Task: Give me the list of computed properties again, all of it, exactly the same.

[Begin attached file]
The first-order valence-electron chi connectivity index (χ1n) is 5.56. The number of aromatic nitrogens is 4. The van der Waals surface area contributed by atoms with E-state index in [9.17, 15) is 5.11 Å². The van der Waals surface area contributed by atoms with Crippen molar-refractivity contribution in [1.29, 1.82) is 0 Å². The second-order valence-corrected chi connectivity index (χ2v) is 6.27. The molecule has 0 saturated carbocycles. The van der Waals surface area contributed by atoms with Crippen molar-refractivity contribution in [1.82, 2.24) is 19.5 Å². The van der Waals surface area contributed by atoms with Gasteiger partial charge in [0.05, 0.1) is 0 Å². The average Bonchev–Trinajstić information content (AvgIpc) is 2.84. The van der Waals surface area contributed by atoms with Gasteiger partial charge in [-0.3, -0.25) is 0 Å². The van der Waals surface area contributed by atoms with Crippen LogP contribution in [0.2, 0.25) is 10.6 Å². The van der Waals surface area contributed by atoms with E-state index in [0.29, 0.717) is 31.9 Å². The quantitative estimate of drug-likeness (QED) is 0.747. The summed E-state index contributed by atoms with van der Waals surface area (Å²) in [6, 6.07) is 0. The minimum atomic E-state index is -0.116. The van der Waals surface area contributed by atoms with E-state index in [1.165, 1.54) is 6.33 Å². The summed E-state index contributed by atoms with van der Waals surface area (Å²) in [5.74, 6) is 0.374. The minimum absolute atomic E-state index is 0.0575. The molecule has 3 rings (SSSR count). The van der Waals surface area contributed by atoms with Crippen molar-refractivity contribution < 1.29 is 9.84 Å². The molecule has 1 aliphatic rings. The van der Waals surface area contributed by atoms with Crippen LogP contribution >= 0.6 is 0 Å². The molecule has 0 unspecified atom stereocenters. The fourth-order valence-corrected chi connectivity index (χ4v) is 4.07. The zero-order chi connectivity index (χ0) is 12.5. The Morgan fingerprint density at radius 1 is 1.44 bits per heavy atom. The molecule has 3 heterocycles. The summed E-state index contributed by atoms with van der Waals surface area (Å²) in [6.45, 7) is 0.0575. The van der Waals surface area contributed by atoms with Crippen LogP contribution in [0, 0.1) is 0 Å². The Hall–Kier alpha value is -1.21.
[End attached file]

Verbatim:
The first-order valence-electron chi connectivity index (χ1n) is 5.56. The number of aromatic nitrogens is 4. The van der Waals surface area contributed by atoms with E-state index in [9.17, 15) is 5.11 Å². The van der Waals surface area contributed by atoms with Crippen molar-refractivity contribution in [1.29, 1.82) is 0 Å². The second-order valence-corrected chi connectivity index (χ2v) is 6.27. The molecule has 0 saturated carbocycles. The van der Waals surface area contributed by atoms with Crippen molar-refractivity contribution in [1.82, 2.24) is 19.5 Å². The van der Waals surface area contributed by atoms with Gasteiger partial charge in [0.05, 0.1) is 0 Å². The average Bonchev–Trinajstić information content (AvgIpc) is 2.84. The van der Waals surface area contributed by atoms with Gasteiger partial charge in [-0.3, -0.25) is 0 Å². The van der Waals surface area contributed by atoms with Crippen LogP contribution in [0.2, 0.25) is 10.6 Å². The van der Waals surface area contributed by atoms with E-state index in [0.29, 0.717) is 31.9 Å². The quantitative estimate of drug-likeness (QED) is 0.747. The summed E-state index contributed by atoms with van der Waals surface area (Å²) in [6, 6.07) is 0. The minimum atomic E-state index is -0.116. The van der Waals surface area contributed by atoms with E-state index in [1.165, 1.54) is 6.33 Å². The summed E-state index contributed by atoms with van der Waals surface area (Å²) in [5.74, 6) is 0.374. The minimum absolute atomic E-state index is 0.0575. The molecule has 3 rings (SSSR count). The van der Waals surface area contributed by atoms with Crippen molar-refractivity contribution < 1.29 is 9.84 Å². The molecule has 1 aliphatic rings. The van der Waals surface area contributed by atoms with Crippen LogP contribution >= 0.6 is 0 Å². The molecule has 0 unspecified atom stereocenters. The fourth-order valence-corrected chi connectivity index (χ4v) is 4.07. The zero-order chi connectivity index (χ0) is 12.5. The Morgan fingerprint density at radius 1 is 1.44 bits per heavy atom. The molecule has 3 heterocycles. The summed E-state index contributed by atoms with van der Waals surface area (Å²) in [6.45, 7) is 0.0575. The van der Waals surface area contributed by atoms with Crippen LogP contribution in [0, 0.1) is 0 Å². The Hall–Kier alpha value is -1.21.